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  1. #1
    Administrator Jean's Avatar
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    May 2006

    Mexican cartels blamed for Southern Oregon pot grows

    Mexican cartels blamed for Southern Oregon pot grows

    06:23 PM PDT on Wednesday, August 15, 2007

    Associated Press

    Authorities say four men arrested in the course of raids on pot farms hidden in Southern Oregon forests this week are part of a Mexican drug cartel that is growing pot for national distribution.

    In recent days teams of state police, Jackson County deputies, and federal agents have cut some 42,000 marijuana plants potentially worth more than $100 million from sites near Applegate Lake about 20 miles southwest of Medford, authorities said.

    "I guess we provide a remote area where they can conceal some of their crops," said Capt. Lee Fox, a U.S. Forest Service law enforcement agent. "It's going to be a tough battle for the foreseeable future."

    The investigation goes back two years, when a U.S. Bureau of Land Management special agent found a cell phone at a campsite at a marijuana plot in Jackson County, according to an affidavit filed by a U.S. Drug Enforcement Agency special agent in U.S. District Court.

    Phone records revealed calls to Genaro Zaragoza-Infante in Medford, and he was put under surveillance, the affidavit said.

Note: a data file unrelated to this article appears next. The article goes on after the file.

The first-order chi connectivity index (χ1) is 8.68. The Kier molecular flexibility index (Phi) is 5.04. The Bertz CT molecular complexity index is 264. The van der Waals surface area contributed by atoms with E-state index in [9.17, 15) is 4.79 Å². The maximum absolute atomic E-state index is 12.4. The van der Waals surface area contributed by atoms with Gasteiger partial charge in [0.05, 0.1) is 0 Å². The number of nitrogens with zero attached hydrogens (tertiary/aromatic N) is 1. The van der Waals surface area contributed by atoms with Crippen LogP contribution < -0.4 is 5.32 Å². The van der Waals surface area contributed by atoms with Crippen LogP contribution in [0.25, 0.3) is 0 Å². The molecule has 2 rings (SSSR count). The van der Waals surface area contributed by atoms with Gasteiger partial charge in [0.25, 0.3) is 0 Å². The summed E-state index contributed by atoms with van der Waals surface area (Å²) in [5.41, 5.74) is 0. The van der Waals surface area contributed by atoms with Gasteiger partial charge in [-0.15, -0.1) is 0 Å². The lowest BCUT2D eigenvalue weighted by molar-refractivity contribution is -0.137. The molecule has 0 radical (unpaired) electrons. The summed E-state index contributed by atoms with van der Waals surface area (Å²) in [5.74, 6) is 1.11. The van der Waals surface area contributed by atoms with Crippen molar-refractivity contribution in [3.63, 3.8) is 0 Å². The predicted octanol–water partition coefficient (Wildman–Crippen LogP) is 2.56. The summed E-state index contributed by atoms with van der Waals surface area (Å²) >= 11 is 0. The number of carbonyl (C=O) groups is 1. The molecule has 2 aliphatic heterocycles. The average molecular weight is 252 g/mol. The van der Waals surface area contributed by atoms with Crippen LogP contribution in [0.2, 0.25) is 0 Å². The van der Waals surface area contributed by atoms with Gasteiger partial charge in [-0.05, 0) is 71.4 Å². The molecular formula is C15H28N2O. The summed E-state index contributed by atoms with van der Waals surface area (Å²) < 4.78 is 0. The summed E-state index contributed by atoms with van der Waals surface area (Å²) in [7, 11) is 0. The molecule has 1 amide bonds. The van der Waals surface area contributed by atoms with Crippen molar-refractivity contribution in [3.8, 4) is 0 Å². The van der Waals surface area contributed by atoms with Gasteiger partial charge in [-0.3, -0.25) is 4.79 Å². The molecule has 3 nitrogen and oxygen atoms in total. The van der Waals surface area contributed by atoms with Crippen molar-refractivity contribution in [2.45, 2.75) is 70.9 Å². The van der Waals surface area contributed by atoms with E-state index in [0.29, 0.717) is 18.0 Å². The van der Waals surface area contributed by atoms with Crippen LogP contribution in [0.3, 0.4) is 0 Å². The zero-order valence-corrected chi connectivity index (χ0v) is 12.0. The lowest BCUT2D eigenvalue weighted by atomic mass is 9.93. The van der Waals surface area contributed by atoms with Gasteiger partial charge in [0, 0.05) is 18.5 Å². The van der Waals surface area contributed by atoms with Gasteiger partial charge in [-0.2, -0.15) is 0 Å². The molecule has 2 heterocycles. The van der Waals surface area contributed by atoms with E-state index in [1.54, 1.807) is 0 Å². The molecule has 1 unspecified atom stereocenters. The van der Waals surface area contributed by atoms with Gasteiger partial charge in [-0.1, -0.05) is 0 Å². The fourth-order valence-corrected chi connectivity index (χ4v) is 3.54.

On June 28, employees at a Home Depot store tipped authorities that some men had bought a lot of fertilizer, an agent spotted Zaragoza-Infante on a security camera tape, the affidavit said.

    Zaragoza-Infante as also tailed July 2 to an irrigation supply store, where he bought supplies.

    On Aug. 6, investigators hiding near trails leading to some marijuana plots videotaped two men, one carrying a white plastic bag and the other a rifle, who exchanged some items with other men in a pickup truck.

    Police arrested the three men in the pickup, identified as Zaragoza-Infante, Timoteo Hernandez-Guzman, 46, and Angel Cardenas-Estrada, 20, on charges of conspiracy to manufacture marijuana.

    In a dawn raid last Friday, authorities netted 32,000 marijuana plants from two plantations, and found two armed men. One got away, but the other was arrested. Jose Guadalupe Gomez-Gonzalez, 22, told agents that he was paid $1,500 a day to tend the plants.

    Agents returned Tuesday to the woods near Applegate Lake, where they removed up to 10,000 more marijuana plants.

    All four men were being held without bail on immigration holds, authorities said. ... 7796.html#
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  2. #2
    Senior Member SOSADFORUS's Avatar
    Join Date
    Jan 2007
    Those mountains are a perfect place to grow that stuff because Oregon gets alot of rain and they don't have to worry about irrigation.

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